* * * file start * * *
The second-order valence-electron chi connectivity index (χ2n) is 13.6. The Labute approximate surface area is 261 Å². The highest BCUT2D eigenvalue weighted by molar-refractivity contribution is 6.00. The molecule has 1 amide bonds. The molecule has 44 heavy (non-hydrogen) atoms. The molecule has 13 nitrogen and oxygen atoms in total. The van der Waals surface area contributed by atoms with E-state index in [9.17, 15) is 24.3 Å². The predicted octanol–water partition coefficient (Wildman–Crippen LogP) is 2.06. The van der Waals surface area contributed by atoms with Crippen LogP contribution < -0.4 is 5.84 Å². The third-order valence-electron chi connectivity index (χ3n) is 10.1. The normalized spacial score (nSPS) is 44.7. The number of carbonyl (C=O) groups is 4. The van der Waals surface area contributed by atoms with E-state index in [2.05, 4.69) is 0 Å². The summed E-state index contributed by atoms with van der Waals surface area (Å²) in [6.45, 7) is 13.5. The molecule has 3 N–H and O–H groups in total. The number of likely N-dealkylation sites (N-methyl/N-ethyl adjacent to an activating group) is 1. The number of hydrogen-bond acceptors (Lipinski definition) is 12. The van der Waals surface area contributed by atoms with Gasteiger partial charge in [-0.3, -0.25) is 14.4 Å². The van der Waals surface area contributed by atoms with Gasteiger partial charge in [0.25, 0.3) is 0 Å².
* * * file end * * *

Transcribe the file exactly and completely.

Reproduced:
The second-order valence-electron chi connectivity index (χ2n) is 13.6. The Labute approximate surface area is 261 Å². The highest BCUT2D eigenvalue weighted by molar-refractivity contribution is 6.00. The molecule has 1 amide bonds. The molecule has 44 heavy (non-hydrogen) atoms. The molecule has 13 nitrogen and oxygen atoms in total. The van der Waals surface area contributed by atoms with E-state index in [9.17, 15) is 24.3 Å². The predicted octanol–water partition coefficient (Wildman–Crippen LogP) is 2.06. The van der Waals surface area contributed by atoms with Crippen LogP contribution < -0.4 is 5.84 Å². The third-order valence-electron chi connectivity index (χ3n) is 10.1. The normalized spacial score (nSPS) is 44.7. The number of carbonyl (C=O) groups is 4. The van der Waals surface area contributed by atoms with E-state index in [2.05, 4.69) is 0 Å². The summed E-state index contributed by atoms with van der Waals surface area (Å²) in [6.45, 7) is 13.5. The molecule has 3 N–H and O–H groups in total. The number of likely N-dealkylation sites (N-methyl/N-ethyl adjacent to an activating group) is 1. The number of hydrogen-bond acceptors (Lipinski definition) is 12. The van der Waals surface area contributed by atoms with Gasteiger partial charge in [-0.3, -0.25) is 14.4 Å². The van der Waals surface area contributed by atoms with Gasteiger partial charge in [0.25, 0.3) is 0 Å².